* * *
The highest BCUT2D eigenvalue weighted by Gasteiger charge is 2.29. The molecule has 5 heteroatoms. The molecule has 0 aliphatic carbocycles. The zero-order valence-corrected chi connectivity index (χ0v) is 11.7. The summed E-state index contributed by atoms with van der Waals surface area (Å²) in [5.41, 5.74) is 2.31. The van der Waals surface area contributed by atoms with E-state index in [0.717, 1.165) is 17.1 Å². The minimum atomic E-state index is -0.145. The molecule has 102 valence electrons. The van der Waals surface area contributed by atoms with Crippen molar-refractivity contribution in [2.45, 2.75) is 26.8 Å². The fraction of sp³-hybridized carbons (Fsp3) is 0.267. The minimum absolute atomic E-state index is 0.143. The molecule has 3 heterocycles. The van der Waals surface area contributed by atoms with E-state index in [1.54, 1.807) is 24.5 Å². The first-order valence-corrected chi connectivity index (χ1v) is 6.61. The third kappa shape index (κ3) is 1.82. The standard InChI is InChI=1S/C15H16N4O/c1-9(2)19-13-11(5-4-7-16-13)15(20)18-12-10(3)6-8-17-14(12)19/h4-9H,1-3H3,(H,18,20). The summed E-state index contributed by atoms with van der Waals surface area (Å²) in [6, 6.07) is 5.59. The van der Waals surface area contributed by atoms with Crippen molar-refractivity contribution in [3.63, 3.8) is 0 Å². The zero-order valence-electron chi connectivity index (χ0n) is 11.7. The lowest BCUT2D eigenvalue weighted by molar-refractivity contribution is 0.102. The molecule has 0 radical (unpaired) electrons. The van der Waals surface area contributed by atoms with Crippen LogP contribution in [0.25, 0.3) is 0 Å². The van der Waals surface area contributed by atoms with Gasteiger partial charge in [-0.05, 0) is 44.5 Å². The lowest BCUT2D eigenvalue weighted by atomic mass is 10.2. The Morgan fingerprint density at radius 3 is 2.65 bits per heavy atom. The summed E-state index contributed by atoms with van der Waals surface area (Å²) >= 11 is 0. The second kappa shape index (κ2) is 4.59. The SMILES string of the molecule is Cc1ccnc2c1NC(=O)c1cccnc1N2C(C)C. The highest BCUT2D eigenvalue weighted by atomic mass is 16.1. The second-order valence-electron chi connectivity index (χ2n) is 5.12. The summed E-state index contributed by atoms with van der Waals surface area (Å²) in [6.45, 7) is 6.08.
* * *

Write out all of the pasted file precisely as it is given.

The highest BCUT2D eigenvalue weighted by Gasteiger charge is 2.29. The molecule has 5 heteroatoms. The molecule has 0 aliphatic carbocycles. The zero-order valence-corrected chi connectivity index (χ0v) is 11.7. The summed E-state index contributed by atoms with van der Waals surface area (Å²) in [5.41, 5.74) is 2.31. The van der Waals surface area contributed by atoms with E-state index in [0.717, 1.165) is 17.1 Å². The minimum atomic E-state index is -0.145. The molecule has 102 valence electrons. The van der Waals surface area contributed by atoms with Crippen molar-refractivity contribution in [2.45, 2.75) is 26.8 Å². The fraction of sp³-hybridized carbons (Fsp3) is 0.267. The minimum absolute atomic E-state index is 0.143. The molecule has 3 heterocycles. The van der Waals surface area contributed by atoms with E-state index in [1.54, 1.807) is 24.5 Å². The first-order valence-corrected chi connectivity index (χ1v) is 6.61. The third kappa shape index (κ3) is 1.82. The standard InChI is InChI=1S/C15H16N4O/c1-9(2)19-13-11(5-4-7-16-13)15(20)18-12-10(3)6-8-17-14(12)19/h4-9H,1-3H3,(H,18,20). The summed E-state index contributed by atoms with van der Waals surface area (Å²) in [6, 6.07) is 5.59. The van der Waals surface area contributed by atoms with Crippen molar-refractivity contribution in [3.63, 3.8) is 0 Å². The zero-order valence-electron chi connectivity index (χ0n) is 11.7. The lowest BCUT2D eigenvalue weighted by molar-refractivity contribution is 0.102. The molecule has 0 radical (unpaired) electrons. The van der Waals surface area contributed by atoms with Crippen LogP contribution in [0.25, 0.3) is 0 Å². The van der Waals surface area contributed by atoms with Gasteiger partial charge in [-0.05, 0) is 44.5 Å². The lowest BCUT2D eigenvalue weighted by atomic mass is 10.2. The Morgan fingerprint density at radius 3 is 2.65 bits per heavy atom. The summed E-state index contributed by atoms with van der Waals surface area (Å²) >= 11 is 0. The second kappa shape index (κ2) is 4.59. The SMILES string of the molecule is Cc1ccnc2c1NC(=O)c1cccnc1N2C(C)C. The highest BCUT2D eigenvalue weighted by atomic mass is 16.1. The second-order valence-electron chi connectivity index (χ2n) is 5.12. The summed E-state index contributed by atoms with van der Waals surface area (Å²) in [6.45, 7) is 6.08.